33. #33 Ryan Somma
    March 26, 2008

    Phil Plait blogs on Huffington. I’ve found his science opinions more informed than ScienceBlogs, which has been known to chase the occasional unicorn from time to time. Every site has some quackery. You produce better science through dialog, not by telling people who can and can’t talk science.

    Drop the Ivory Tower bit. It turns people off.

  34. #34 anonimouse
    March 26, 2008

    I hate to rattle the same cage – but c’mon people, this is the freaking Huffington Post. The same website that has given lunatics like Jay Gordon, David Kirby and RFK Jr. a bully pulpit (while squashing any dissent to their viewpoints) isn’t going to have a legitimate “science section”. It won’t happen.

    They want to push their pseudoscientific fear-mongering agenda, nothing more, and credible scientists posting on that blog in rebuttal – quite frankly – gives that useless website more legitimacy than it deserves.

  35. #35 Turkeyfish
    March 27, 2008

    I enjoy Huffington Post not so much as entertainment but rather as one of a number of scources that will tap into alternate perspectives to corporate mainstream media and for the potential of simply discovering something new because one has added yet another place where one might look for insight into human affairs that may impact on the conduct of science and more broadly on reasoning within a democratic society. I guess I could say the same for Science or Nature magazines in a sense, although to be fair it is a lot easier to provide contrary opinions at Huffington Post than any science journal, albeit perhaps with good reason.

    As for Science coverage, if one does a little searching of virtually all News websites, Reuters, Fox, CNN, NBC, BBC, etc., one will usually find a Science/Technology section (oddly not at Pravda; sometimes separated). However, in most cases the stories that are actually covered are more technology or human interest and less science and the science stories themselves tend to be focused more as show and tell rather than efforts to explain scientific concepts that relate either to the significance of the finding or to its broader consequences to future directions in science. Palenontological discovery are often over sampled. In large part are well covered as discoveries, but typically less so in terms of implications. Nonetheless, this coverage is good as it forces the public to think about the existence of fossils and the age of biological diversity. In this regard it would be nice to see such stories pepered with links to further discussions around such topics so that the public can be brought into the discourse that is science. Here is the real value of providing links between blogs as it provides the uniniated and busy non-scientist the opportunity to expand their scientific horizons and intellectual curiosity. Can we really expect reporters/bloggers to do this for us? In any event, scientific study of such coverage would be iluminating indeed and I regret that my own science doesn’t permit me to devote more time to puruse this.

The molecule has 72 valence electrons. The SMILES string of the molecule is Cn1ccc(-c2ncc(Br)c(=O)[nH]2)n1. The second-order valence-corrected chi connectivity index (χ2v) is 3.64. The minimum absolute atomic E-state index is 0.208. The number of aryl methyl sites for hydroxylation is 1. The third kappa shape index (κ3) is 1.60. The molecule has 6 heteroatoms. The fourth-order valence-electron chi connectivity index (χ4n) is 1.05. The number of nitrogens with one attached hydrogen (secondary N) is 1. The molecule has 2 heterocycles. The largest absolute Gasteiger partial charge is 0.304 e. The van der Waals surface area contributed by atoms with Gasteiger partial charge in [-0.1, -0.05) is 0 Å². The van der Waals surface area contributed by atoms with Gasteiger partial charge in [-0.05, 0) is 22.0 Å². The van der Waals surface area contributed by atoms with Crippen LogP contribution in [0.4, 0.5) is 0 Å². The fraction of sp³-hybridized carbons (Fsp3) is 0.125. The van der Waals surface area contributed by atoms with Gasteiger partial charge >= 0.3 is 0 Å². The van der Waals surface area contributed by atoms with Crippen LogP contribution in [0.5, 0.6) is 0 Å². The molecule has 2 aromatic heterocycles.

I would agree with the proposal that science blog highlights that might be considered of relevance to HuffPro or other blogsites be made available as links, from which they should be encouraged to choose. Who knows, perhaps if we can convince enough left wing and right wing blog sites to entertain the practice, much of the difference might actually be sorted out as part of a rational scientific dialog that takes place in frontal lobes rather than appeals for arguments of all kinds to be resolved by neurochemistry in the lower brain stem.

  36. #36 Maia Szalavitz
    March 27, 2008

    Ok, this is going to sound annoyingly arrogant but the truth is that my work is regularly featured on the front page of HuffPo and the living pages and I would argue that it is good science journalism when I’m covering science.

    The editors there will feature posts that are well-written and engaging and get a lot of traffic– if that happens to be woo, it will be woo, if it happens to be science, it will be science.

    The way to reduce the amount of woo is to increase the amount of science, not just throw up your hands and say people are unreachable.

    Oh, and yeah, paying writers. Always a good thing.

  37. #37 Coin
    March 27, 2008

    They want to push their pseudoscientific fear-mongering agenda, nothing more, and credible scientists posting on that blog in rebuttal – quite frankly – gives that useless website more legitimacy than it deserves.

    Maybe so, but again, this really seems to imply a degree of organization on the part of the Huffington Post that I simply have not seen them pulling off on other subjects.